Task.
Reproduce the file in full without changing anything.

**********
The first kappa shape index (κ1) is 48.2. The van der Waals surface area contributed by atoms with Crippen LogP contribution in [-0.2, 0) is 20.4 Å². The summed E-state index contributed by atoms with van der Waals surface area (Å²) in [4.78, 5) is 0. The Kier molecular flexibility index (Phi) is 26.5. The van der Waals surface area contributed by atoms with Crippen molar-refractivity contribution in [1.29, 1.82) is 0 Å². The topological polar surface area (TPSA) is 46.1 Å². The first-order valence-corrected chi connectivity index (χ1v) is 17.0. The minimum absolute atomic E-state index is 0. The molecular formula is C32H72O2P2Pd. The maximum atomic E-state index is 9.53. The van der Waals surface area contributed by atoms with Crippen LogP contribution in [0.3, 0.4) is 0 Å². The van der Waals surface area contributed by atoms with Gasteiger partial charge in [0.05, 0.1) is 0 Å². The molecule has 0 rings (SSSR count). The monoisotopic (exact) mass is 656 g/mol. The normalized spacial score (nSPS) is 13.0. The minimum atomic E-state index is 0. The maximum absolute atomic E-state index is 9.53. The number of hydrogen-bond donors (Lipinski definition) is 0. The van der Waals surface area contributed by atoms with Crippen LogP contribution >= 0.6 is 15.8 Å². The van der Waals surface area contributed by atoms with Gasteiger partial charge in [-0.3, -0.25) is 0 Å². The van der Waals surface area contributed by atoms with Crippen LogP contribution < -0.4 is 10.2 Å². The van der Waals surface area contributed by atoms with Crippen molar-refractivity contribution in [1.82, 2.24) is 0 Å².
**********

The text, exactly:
The first kappa shape index (κ1) is 48.2. The van der Waals surface area contributed by atoms with Crippen LogP contribution in [-0.2, 0) is 20.4 Å². The summed E-state index contributed by atoms with van der Waals surface area (Å²) in [4.78, 5) is 0. The Kier molecular flexibility index (Phi) is 26.5. The van der Waals surface area contributed by atoms with Crippen molar-refractivity contribution in [1.29, 1.82) is 0 Å². The topological polar surface area (TPSA) is 46.1 Å². The first-order valence-corrected chi connectivity index (χ1v) is 17.0. The minimum absolute atomic E-state index is 0. The molecular formula is C32H72O2P2Pd. The maximum atomic E-state index is 9.53. The van der Waals surface area contributed by atoms with Crippen LogP contribution in [0.3, 0.4) is 0 Å². The van der Waals surface area contributed by atoms with Gasteiger partial charge in [0.05, 0.1) is 0 Å². The molecule has 0 rings (SSSR count). The monoisotopic (exact) mass is 656 g/mol. The normalized spacial score (nSPS) is 13.0. The minimum atomic E-state index is 0. The maximum absolute atomic E-state index is 9.53. The number of hydrogen-bond donors (Lipinski definition) is 0. The van der Waals surface area contributed by atoms with Crippen LogP contribution >= 0.6 is 15.8 Å². The van der Waals surface area contributed by atoms with Gasteiger partial charge in [-0.3, -0.25) is 0 Å². The van der Waals surface area contributed by atoms with Crippen LogP contribution < -0.4 is 10.2 Å². The van der Waals surface area contributed by atoms with Crippen molar-refractivity contribution in [1.82, 2.24) is 0 Å².